Boils can often be confused for many things–not just a pertinent part of a witch’s brew recipe.
What is a boil?
A boil is an infection of the hair follicle that has a small collection of pus under the skin. They tend to be red, tender, and slightly swollen.
How are boils treated?
Treatment varies depending on the severity of infection associated with the boil. It is important to never pick at or squeeze a boil, as this can lead to a worsening infection.
“Small boils can be treated at home with warm compresses to help the lesion drain and allow the natural healing of the wound. However, larger boils often require in-office therapies such as incision and drainage procedures, wound cultures, and oral antibiotics.”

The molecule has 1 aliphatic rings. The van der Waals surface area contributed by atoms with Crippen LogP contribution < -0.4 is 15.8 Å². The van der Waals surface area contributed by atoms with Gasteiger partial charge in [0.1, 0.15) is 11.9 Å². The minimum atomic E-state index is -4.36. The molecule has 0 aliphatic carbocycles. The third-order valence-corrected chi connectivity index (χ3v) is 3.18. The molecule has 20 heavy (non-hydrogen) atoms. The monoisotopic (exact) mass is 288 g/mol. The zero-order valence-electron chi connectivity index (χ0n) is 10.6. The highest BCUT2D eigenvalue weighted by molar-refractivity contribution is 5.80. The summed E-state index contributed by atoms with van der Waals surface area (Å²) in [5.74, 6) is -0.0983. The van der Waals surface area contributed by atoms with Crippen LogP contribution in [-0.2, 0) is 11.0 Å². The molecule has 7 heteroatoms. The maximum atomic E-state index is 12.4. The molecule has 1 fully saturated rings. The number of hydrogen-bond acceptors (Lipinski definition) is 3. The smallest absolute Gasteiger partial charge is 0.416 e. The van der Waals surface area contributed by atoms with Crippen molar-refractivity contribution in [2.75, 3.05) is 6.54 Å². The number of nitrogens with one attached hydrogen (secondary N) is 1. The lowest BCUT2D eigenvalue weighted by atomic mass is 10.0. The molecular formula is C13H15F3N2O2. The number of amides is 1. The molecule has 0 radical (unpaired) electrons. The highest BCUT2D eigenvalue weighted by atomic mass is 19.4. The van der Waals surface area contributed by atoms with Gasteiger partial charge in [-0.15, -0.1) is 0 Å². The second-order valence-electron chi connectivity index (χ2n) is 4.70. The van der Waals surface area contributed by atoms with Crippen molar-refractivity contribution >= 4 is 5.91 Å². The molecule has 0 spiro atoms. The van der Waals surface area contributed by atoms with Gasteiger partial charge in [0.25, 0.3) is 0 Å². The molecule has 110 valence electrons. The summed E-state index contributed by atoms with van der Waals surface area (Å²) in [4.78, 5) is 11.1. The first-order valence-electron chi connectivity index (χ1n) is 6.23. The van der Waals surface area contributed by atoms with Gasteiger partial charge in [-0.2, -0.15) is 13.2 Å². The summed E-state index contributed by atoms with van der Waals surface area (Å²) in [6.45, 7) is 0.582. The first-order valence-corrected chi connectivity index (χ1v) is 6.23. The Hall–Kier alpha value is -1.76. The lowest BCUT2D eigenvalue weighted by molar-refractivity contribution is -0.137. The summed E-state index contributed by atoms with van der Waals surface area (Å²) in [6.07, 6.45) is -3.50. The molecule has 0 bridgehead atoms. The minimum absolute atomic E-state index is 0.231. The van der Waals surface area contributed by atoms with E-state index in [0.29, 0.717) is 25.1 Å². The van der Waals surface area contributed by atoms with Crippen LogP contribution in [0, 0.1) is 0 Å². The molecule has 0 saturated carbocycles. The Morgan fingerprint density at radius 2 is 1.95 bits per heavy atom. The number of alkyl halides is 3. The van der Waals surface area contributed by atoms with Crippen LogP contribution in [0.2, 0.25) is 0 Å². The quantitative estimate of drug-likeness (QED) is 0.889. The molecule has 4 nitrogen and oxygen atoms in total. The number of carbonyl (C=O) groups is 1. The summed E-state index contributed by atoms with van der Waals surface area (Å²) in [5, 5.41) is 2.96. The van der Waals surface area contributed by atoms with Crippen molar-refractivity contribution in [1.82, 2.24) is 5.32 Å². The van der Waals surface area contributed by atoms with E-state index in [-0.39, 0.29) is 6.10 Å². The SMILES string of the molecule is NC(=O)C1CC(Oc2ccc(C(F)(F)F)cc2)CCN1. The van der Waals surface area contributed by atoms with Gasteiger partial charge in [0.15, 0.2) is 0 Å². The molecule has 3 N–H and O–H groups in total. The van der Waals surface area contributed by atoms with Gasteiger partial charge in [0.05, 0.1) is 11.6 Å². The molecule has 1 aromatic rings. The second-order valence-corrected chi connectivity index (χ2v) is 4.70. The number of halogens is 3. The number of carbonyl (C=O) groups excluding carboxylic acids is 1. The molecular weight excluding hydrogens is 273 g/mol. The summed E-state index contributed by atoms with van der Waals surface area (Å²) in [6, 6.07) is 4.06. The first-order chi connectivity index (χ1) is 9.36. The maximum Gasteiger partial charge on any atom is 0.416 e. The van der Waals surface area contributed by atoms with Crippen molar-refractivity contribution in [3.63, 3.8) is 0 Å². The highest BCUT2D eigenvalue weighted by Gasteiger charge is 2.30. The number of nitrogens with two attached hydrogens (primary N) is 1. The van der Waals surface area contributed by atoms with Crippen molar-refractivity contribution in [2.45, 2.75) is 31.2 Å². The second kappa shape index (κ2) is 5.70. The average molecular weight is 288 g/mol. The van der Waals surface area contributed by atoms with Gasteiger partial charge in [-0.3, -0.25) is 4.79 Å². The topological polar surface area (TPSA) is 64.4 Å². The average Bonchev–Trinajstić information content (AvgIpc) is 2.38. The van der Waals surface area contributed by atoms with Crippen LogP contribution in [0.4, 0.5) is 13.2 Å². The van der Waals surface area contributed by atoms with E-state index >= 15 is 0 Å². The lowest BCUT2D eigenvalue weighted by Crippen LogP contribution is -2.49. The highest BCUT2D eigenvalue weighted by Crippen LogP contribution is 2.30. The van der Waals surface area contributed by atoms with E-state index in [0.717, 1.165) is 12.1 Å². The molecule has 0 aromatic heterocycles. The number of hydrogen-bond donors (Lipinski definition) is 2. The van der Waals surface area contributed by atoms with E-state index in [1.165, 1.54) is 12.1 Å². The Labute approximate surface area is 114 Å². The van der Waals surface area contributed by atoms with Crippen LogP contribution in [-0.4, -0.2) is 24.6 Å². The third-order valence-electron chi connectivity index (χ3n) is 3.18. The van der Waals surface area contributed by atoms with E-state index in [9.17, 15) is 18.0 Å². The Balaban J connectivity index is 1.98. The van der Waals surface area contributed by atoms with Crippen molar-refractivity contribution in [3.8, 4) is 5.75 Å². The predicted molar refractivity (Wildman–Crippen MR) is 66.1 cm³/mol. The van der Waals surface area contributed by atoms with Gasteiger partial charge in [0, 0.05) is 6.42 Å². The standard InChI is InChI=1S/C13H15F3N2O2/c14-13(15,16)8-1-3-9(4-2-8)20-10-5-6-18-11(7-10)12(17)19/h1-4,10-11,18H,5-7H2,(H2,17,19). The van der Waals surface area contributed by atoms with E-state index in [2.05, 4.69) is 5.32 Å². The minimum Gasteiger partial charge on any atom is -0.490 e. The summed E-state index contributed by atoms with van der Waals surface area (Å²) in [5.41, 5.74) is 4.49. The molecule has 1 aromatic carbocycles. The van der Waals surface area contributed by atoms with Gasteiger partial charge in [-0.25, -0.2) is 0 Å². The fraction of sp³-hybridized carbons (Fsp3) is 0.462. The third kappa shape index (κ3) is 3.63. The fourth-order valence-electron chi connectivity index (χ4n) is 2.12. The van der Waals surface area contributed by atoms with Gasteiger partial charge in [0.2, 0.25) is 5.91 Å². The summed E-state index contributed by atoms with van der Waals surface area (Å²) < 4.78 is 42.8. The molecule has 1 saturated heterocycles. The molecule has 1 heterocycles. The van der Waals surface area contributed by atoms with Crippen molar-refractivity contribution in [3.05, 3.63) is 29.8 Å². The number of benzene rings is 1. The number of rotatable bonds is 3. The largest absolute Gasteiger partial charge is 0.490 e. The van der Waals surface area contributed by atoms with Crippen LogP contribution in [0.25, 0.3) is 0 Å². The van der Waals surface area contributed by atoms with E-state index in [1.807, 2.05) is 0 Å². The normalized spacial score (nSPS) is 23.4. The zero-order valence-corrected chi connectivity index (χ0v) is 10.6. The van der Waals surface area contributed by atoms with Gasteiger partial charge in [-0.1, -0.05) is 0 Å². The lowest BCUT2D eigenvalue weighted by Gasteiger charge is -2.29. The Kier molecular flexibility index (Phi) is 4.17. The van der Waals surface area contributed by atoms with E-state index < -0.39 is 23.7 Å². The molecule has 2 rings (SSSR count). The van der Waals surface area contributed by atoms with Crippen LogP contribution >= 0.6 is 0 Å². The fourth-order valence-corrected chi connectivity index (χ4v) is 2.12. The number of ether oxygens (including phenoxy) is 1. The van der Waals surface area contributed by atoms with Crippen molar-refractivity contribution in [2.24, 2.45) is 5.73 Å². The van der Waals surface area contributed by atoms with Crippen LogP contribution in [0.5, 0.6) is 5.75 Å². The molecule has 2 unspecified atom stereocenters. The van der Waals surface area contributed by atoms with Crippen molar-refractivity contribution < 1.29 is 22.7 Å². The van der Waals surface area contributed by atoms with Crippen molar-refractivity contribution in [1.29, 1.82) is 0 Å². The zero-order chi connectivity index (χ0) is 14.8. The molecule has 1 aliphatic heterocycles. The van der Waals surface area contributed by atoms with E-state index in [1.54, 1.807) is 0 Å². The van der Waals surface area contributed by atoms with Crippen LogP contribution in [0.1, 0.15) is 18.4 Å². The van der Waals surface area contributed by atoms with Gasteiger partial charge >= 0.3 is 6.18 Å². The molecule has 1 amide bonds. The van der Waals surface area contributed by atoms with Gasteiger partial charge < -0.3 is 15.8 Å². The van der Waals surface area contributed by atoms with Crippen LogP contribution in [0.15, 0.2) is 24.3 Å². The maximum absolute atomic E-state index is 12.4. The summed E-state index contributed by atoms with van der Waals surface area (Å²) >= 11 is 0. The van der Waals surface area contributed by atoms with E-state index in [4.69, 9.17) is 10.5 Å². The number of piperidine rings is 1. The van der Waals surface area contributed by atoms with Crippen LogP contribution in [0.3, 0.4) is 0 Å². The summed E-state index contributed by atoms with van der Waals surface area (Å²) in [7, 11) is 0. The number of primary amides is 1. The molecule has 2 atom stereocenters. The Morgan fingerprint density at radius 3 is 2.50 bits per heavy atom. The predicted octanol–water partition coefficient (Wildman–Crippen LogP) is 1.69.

Of all the things that go bump in the night, spiders are typically among the least dangerous. That said, many people may wake up with strange bumps and redness on certain parts of their bodies (sadly, they do not gain superpowers from them).
What does a spider bite look like?
Spider bites cause a red, swollen, tender, and sometimes itchy bump on the skin.
“Bites from poisonous spiders may have more serious symptoms including blisters and necrosis, which is blackened dead skin tissue.”
When should I see a dermatologist for a spider bite?
It is best to seek medical attention if you are unsure if you were bitten by a poisonous spider. Other concerning features include severe pain, ulceration, fever, chills and non-healing lesions.
Pirates aren’t the only ones who suffer from scabies! Though not super common, it can still wreak havoc if you end up with it.
What is scabies?
Scabies is a highly contagious skin condition caused by an infestation of mites. The infestation is notorious for causing an extremely itchy rash, which is often worse at night.
What does scabies look like?